Numbers May Drive the Business, but People Drive the Numbers (R)
What are you doing to help your new managers succeed? Do you throw them in the pool and hope they can swim? Or do you equip them to thrive?
I have a question for you. As a business exec, do you spend more time focusing on your numbers or on your people?
Several years in a group with CEOs of small-medium sized businesses taught me that execs often focus on the numbers—the P&L, balance sheet, key performance indicators, sales, and more. A common saying was, “This would be a great business if I didn’t have to deal with the people.”
That’s when I came up with my tagline:
Numbers may drive the business, but people drive the numbers.®
Victor Lipman, an experienced senior executive, recently wrote in Harvard Business Review:
“I realized I’d received much more management training in the last five years than I did in the first 20 years — when I really needed it — combined.”
ARE YOUR NEW MANAGERS ADRIFT?
What are we doing for our next generation of leaders? Are we giving them a firm foundation of management skills that they can build on as they rise through the ranks?
Or are we saying, “We’re promoting you to manager. Good luck.” And setting them adrift?
I was promoted to a management position when I was 23. I got no training for that role. I wonder how much better life would have been for my large staff and myself if someone had taught me skills and given me tools for the job.
Victor Lipman says, “We can’t afford to overlook the junior managers who would most benefit from management knowledge.” Amen to that!
DATA ON THE PEOPLE
If you need data to see the value of investing in new managers—be it training, mentoring, coaching or whatever label you use—check out this info.
The No. 1 reason people quit is their manager. (conventional knowledge)
60% of new frontline managers fail within the first two years in their new role—Business Wire Survey 2007
47% of new supervisors receive no supervisor training—Ken Blanchard Company
When managers are effective at employee development, their employees
• Perform up to 25% better than their peers
• Are 29% more committed
• Are 40% more likely to stay with the organization
—Corporate Executive Board Company
NEW POSITION = NEW RESPONSIBILITIES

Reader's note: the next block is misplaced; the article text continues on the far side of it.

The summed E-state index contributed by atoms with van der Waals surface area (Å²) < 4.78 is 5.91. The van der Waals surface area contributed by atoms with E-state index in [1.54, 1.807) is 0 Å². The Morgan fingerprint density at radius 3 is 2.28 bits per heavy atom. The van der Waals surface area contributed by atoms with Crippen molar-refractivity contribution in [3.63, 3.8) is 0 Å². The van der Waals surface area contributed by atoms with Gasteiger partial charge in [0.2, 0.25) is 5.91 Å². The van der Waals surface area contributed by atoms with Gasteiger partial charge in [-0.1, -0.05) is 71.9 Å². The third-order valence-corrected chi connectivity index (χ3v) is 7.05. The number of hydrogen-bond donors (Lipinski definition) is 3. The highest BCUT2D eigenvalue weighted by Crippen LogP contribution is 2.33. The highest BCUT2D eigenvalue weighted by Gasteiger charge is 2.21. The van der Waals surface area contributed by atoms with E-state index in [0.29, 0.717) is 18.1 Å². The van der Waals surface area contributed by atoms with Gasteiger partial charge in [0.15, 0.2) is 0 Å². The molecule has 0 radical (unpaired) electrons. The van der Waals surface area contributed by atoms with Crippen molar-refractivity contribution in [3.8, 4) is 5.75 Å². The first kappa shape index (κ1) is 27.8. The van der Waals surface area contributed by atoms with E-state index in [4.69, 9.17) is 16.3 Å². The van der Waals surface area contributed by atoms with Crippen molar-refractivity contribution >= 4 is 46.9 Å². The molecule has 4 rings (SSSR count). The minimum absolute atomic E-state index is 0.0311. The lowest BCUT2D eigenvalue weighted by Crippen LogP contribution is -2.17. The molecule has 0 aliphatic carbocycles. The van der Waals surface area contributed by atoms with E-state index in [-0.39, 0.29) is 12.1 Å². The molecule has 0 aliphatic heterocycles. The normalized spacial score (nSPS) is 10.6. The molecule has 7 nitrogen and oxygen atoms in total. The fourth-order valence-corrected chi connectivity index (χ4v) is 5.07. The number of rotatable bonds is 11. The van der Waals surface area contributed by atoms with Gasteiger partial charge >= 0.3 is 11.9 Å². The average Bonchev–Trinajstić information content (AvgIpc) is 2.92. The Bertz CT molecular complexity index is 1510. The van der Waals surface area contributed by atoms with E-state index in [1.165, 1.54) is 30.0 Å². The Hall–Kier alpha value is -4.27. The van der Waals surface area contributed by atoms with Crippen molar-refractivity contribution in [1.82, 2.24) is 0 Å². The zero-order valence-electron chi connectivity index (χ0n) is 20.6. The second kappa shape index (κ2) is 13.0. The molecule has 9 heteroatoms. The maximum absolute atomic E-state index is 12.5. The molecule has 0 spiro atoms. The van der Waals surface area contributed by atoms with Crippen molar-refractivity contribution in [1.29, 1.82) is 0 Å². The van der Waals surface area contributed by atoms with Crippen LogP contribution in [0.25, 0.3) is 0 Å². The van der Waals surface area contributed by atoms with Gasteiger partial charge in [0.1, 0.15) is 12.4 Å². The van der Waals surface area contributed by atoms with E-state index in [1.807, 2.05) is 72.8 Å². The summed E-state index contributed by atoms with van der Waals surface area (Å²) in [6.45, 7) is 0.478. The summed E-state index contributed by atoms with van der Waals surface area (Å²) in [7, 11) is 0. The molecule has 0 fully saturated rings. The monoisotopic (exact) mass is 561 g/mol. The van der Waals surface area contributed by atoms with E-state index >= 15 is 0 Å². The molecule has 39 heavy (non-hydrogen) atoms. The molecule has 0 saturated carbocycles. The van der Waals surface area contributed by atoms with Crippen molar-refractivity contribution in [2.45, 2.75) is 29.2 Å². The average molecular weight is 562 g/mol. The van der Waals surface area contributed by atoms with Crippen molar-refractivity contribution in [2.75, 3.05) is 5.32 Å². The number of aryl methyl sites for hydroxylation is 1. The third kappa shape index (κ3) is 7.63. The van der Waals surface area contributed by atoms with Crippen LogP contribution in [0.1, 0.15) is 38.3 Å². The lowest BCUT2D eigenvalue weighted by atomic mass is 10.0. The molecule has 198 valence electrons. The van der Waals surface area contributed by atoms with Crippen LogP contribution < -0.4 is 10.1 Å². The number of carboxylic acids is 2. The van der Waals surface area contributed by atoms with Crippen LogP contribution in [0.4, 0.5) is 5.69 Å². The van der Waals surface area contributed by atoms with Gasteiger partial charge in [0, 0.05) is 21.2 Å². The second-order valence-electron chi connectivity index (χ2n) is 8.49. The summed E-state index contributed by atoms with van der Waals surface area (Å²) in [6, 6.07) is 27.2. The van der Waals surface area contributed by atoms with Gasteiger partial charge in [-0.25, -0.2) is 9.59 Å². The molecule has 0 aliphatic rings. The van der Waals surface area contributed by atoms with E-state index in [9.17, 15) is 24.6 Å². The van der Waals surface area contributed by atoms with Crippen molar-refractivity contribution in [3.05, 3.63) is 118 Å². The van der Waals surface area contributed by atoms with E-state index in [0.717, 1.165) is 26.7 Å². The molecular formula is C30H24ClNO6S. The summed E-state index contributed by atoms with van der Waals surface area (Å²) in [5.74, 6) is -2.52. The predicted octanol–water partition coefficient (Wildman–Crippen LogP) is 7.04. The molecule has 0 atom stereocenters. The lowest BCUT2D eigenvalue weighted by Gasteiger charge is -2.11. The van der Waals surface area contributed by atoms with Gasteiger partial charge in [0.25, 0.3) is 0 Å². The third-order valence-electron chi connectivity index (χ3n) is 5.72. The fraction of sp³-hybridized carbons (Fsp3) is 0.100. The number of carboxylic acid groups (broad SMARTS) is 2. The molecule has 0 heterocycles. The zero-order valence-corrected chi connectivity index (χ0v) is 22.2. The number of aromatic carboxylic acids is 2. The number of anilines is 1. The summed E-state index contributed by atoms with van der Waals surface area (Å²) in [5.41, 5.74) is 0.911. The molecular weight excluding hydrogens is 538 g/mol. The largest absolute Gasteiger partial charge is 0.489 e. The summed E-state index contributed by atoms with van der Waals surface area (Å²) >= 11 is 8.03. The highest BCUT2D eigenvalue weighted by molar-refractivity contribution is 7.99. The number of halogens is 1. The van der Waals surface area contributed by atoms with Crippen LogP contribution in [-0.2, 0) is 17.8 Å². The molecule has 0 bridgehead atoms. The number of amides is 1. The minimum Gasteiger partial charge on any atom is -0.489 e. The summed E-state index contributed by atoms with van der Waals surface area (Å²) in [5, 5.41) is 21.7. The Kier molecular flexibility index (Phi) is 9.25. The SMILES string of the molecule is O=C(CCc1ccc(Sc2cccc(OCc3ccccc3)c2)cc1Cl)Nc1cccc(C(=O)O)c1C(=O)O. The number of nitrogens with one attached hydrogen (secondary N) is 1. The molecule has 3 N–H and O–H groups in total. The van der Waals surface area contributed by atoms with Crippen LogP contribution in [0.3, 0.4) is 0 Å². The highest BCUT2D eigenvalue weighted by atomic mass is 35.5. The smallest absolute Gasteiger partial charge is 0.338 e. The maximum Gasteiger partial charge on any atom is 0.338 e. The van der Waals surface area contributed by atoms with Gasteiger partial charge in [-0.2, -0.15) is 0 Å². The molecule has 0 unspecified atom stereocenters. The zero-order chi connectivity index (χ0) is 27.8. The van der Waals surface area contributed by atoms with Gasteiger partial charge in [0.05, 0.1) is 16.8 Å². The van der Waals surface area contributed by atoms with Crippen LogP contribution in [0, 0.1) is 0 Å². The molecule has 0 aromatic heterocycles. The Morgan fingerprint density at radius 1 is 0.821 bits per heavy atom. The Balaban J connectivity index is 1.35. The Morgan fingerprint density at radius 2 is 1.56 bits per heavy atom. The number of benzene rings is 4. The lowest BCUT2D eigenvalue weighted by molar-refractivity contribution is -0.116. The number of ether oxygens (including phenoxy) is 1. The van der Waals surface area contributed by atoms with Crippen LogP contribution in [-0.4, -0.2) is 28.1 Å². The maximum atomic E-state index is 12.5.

“Congratulations! You’re a manager now. Have a nice day!”
Things change a lot when you become a manager. Just yesterday a new manager told me he was going nuts because of all the new things he’s supposed to do. And, of course, he’s getting little help from above.
New managers are no longer focused on day-to-day work and getting things done.
Now, it’s about
• Building a team
• Leading your team
• Setting and meeting team goals
• Developing the people on your team
• Communicating up, down and across your company
• Resolving conflicts
• Holding people accountable
• Meeting with senior management
• And learning a ton of new skills
And, of course, the new manager can no longer be just one of the guys at lunch. It’s time to make new lunch buddies.
OPTIONS FOR HELPING NEW MANAGERS
What can you do, as a busy executive or manager in your firm?
There’s training, of course—in classrooms or seminars and online. But training only goes so far. And people frequently forget what they’ve learned in that seminar.
In an 8-hour training session, each participant will only learn 3-5 points covered in the material. A day later, that participant can recall only 33% of what he did learn. After a month, the participant’s retention is down to 21%.
The antidote to forgetting is to apply and practice the material. Adults learn by
• layering new information on top of past experiences
• making the information fit within their mental model
• practicing using that information or new skill
• revising the understanding of that skill based on lessons learned
• practicing again until the skill becomes ingrained
And it takes time.
SOME WAYS TO HELP NOW
Here are some suggestions for lower-cost, just-in-time ways to develop managers.
Start with a new manager competency checklist. Your HR department probably has that. Sit with a new manager and together decide what competencies the new manager needs to develop. Set a schedule for focusing on one competency a quarter.
Pick a book, which you provide, to help the new manager learn the skill of the month. Each week for a month spend 15 min. with the new manager discussing what one thing he gained from that week’s reading. Discuss how the new manager can implement that with his team.
Find a TED talk on your skill of the month. Have the new manager watch the talk, then share with you (in person or via email) the key points from the talk and how the new manager will implement them.
Hold monthly lunch-and-learns on the competencies you’re focusing on. Have new managers team up to discuss their growth on that competency.
Pair a new manager with a senior manager who can coach on the targeted competency. Use this as an opportunity for the senior manager to pass along knowledge that you don’t want to lose when that person retires.
Share articles that you want new managers to read and comment on. Ask them how they’ll apply this new knowledge in managing their team.
Once a new manager becomes proficient at his new competency, have him teach that competency to his team or to another new manager. The best way to learn a subject is to have to teach it to another person.
And always remember:
Numbers may drive the business, but people drive the numbers.® Set a good example.
© Pamela A. Scott, MentorLoft.com, 2018